Last week, ESPN announced the layoffs of some 100 staffers, most of them on-air talent. This comes after layoffs of ~300 other personnel in 2015, but since those were behind-the-scenes employees, the news didn’t seem as momentous.
There are several factors coming together that make life particularly difficult for the sports network. One big problem is the commitment ESPN has made to pay top-dollar for the right to air professional sports events, particularly NFL and NBA games.
These financial commitments are set in stone and are made well into the future, which means that ESPN is committed to high long-term fixed costs (broadcast rights) in exchange for what’s turning out to be declining variable revenues (viewer subscription fees and advertising).
This isn’t a very good financial model at all.
Which brings us to the second big factor: declining subscribers.
Since 2011, the network has lost ~15 million subscribers. So far in 2017, the network has experienced an average loss of ~10,000 people per day.
The financial impact of these losses is significant. All of those lost subscribers amounts to more than $1.3 billion per year in money that’s no longer going on ESPN’s books.
Sports journalist Clay Travis predicts that if the current trajectory of subscriber losses continues, ESPN will begin losing money in 2021. (And that’s assuming the subscriber base losses don’t accelerate, an assumption that might be a little too rosy.)
The fundamental question is why so many people are no longer subscribing to ESPN. The predictable answer is because services like Hulu, Netflix and Amazon, with their on-demand services, are squeezing cable/satellite TV and its subscription business model.
One way Disney (ESPN’s parent company) has attempted to maximize viewer subscription revenues over the years has been by bundling the network with other, less lucrative Disney media properties like the History Channel, Vice, Disney Junior and the Lifetime Movie Network. In the Disney constellation of channels, ESPN has been the acknowledged “driver” of subscription revenues all along, with die-hard sports fans being willing to subsidize the other Disney channels – often never watched by these subscribers – as the price of access.
But something else is happening now: ESPN itself has begun to lose viewers as well.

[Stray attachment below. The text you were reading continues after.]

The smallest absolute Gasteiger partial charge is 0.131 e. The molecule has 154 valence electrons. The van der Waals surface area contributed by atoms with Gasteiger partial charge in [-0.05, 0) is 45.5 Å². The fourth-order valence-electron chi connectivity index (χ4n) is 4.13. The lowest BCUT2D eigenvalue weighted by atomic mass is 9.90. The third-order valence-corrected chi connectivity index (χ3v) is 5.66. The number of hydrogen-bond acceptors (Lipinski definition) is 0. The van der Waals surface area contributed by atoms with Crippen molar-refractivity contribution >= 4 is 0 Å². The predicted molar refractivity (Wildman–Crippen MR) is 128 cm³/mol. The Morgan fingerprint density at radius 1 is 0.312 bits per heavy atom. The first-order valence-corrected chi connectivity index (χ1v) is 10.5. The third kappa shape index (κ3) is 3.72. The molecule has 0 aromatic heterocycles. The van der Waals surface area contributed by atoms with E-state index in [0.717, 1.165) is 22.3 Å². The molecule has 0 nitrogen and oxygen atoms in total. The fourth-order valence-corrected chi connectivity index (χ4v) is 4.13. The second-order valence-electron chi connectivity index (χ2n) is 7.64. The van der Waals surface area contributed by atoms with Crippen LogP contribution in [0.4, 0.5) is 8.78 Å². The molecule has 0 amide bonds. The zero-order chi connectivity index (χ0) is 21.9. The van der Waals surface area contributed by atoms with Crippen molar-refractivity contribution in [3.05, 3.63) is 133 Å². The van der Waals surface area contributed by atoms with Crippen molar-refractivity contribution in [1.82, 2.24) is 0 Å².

According to television industry publication Broadcasting & Cable, ESPN’s viewership rating has declined ~7% so far this year. ESPN2’s rating is down even further – an eye-popping ~34%.
Percentages like those aren’t driven by “sidebar” incidental factors. Instead, they cut to the core of the programming and the content that’s being offered.
If there’s one programming factor that’s tracked nearly on point with ESPN’s viewership declines, it’s been the explosion in “sports-talk” programming versus actual “sports game” programming at the network. As Townhall opinion journalist Sean Davis has written:
“If you talk to sports fans and to people who have watched ESPN religiously for most of their lives, they’ll tell you that the problem is the lack of sports and a surplus of shows featuring people screaming at each other. The near-universal sentiment … is that the content provider sidelined actual sports in favor of carnival barkers.”
Davis points out the flaw in ESPN’s shift in colorful terms:
“ESPN went from the worldwide leader in sports to yet another expensive network of dumb people yelling dumb things at other dumb people, all the while forgetting that the most popular entertainment of people yelling about sports stuff for several hours a day – sports talk radio – is free.”
There’s an additional factor in the mix that’s a likely culprit in ESPN’s tribulations – the mixing of sports and politics. That programming decision has turned out to be a great big lightning rod for the network – with more downside than upside consequences.
The question is, why did ESPN even go in that direction?
Most likely, ESPN execs saw the tough numbers on higher costs, subscriber losses and lower ratings, and decided that it needed a larger content pie to attract more consumers.
The reasoning goes, if some people like sports and others like politics, why not combine the two to attract a larger audience, thereby changing the trajectory of the figures?
But that reasoning flies in the face of how people consume political news. In the era of Obama and now Trump, political diehards gravitate to outlets that reinforce their own worldviews: conservatives want news from conservatives; liberals want news from liberals.
MSNBC and the Fox News Channel have figured this out big-time.
But if you’re starting with a cross-partisan mass media audience for sports, as the original ESPN audience most certainly was, trying to combine that with politics means running the risk of losing one-half of your audience.
That’s what’s been happening with ESPN. Intertwining sports with coverage about bathrooms in North Carolina, transgender sports stars, gun control laws and proper national anthem etiquette only gets your numbers going in one direction (down).
The question for ESPN is how it plans to recalibrate and refocus its programming to truly defend its position as the worldwide leader in sports broadcasting. However it decides to position itself in terms of the delivery of its content – television, online, subscription, pay-per-view or other methods – it should refocus on covering live sports events.
Not sports talk … not debate … not politics or sociology, but the sports themselves.
At one time, not so long ago, sports were a safe refuge from politics and the news. ESPN would do itself – and its viewers – a favor if it sought to recapture that spirit.